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The Productivity Argument for Investing in Young Children



James J. Heckman and Dimitriy V. Masterov  








This paper presents a productivity argument for investing in disadvantaged young 

children. For such investment, there is no equity-efficiency tradeoff. 















 James J. Heckman is the Henry B. Schultz Distinguished Service Professor in the Department of Economics, 

University of Chicago. 

Dimitriy V. Masterov is a graduate student in the Department of Economics, University of Michigan.  

This lecture was given as the T.W. Schultz Award Lecture at the Allied Social Sciences Association annual meeting, 

Chicago, January 5-7, 2007.  

This research was supported by a grant from NICHD (NIH R01-HD043411) and a grant from the Pew Charitable 

Trust and the Partnership for America’s Economic Success.  The web appendix for this paper can be downloaded 






This paper presents the case for investing more in young American children who grow up 

in disadvantaged environments. Figure 1 graphs time series of alternative measures of the 

percentage of children in disadvantaged families. The percentage of children born into, or living 

in, nontraditional families has increased greatly in the last 30 years.


  Approximately 25% of 

children are now born into single parent homes. While the percentages of children living in 

poverty and born into poor families have fallen recently, they are still high, especially among 

certain subgroups. 

Adverse environments place children at risk for social and economic failure. The accident 

of birth plays a powerful role in determining adult success.


  Many have commented on this 

phenomenon, and most analyses have cast the issue of assisting children from disadvantaged 

families as a question of fairness or social justice. 

This paper makes a different argument. We argue that, on productivity grounds, it makes 

sense to invest in young children from disadvantaged environments. Substantial evidence shows 

that these children are more likely to commit crime, have out-of-wedlock births and drop out of 

school. Early interventions that partially remediate the effects of adverse environments can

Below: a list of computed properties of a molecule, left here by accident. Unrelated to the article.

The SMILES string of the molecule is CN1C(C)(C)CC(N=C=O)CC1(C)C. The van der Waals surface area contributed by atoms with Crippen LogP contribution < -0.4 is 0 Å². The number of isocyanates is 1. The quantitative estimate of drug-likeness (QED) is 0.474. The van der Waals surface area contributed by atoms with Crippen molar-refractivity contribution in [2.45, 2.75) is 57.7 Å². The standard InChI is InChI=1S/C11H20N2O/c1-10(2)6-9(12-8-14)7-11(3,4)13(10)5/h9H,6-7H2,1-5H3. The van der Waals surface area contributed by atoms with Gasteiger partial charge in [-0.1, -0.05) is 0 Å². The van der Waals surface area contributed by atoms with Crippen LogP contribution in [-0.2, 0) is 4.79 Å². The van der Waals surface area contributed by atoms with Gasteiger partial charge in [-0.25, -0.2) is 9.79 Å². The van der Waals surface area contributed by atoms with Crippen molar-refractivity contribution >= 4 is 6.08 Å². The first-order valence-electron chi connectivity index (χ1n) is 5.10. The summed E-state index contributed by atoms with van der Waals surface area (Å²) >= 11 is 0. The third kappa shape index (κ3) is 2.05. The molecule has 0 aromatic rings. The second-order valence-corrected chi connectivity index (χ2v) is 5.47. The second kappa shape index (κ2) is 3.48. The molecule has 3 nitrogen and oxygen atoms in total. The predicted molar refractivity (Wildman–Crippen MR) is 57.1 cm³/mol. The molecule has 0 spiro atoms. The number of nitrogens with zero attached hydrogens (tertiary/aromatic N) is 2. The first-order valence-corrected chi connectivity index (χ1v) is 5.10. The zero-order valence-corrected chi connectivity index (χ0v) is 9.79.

reverse some of the harm of disadvantage and have a high economic return. They benefit not only 

the children themselves, but also their children, as well as society at large. 

Investing in disadvantaged young children is a rare public policy with no equity-

efficiency tradeoff. It reduces the inequality associated with the accident of birth and at the same 

time raises the productivity of society at large. 

While a more rigorous analysis is necessary to obtain a better understanding of the effects 

of early intervention programs, their precise channels of influence, and their exact benefits and 

costs, the existing evidence is promising. An accumulating body of knowledge shows that early 



childhood interventions for disadvantaged young children are more effective than interventions 

that come later in life. Because of the dynamic nature of the skill formation process, remediating 

the effects of early disadvantages at later ages is often prohibitively costly (see Carneiro, Cunha 

and Heckman and Cunha and Heckman, 2006).  Skill begets skill; learning begets learning. Early 

disadvantage, if left untreated, leads to academic and social difficulties in later years. Advantages 

accumulate; so do disadvantages. A large body of evidence shows that post-school remediation 

programs like public job training and General Educational Development (GED) certification 

cannot compensate for a childhood of neglect for most people. 

This evidence has dramatic consequences for the way we think about policy toward skill 

formation. Most current policies directed towards improving the skills of youth focus on schools 

as the locus of intervention. The No Child Left Behind Act uses mandates and punishments to 

encourage schools to remediate the educational deficits of disadvantaged children. School 

accountability schemes are used to motivate higher levels of achievement for children from 

disadvantaged environments. 

While these initiatives are well-intentioned, their premise is faulty. Schools work with 

what parents give them. The 1966 Coleman Report on inequality in school achievement clearly 

documented that the major factor explaining the variation in the academic performance of 

children across U.S. schools is the variation in parental environments—not the variation in per 

pupil expenditure across schools or pupil-teacher ratios. Successful schools build on the efforts of 

successful families. Failed schools deal in large part with children from dysfunctional families 

that do not provide the enriched home environments enjoyed by middle class and upper middle 

class children. Since failure in school is linked to so many social pathologies, each with 

substantial social and economic costs, a policy of equality of opportunity in access to home 

environments (or their substitutes) is also a one that promotes productivity in schools, the 

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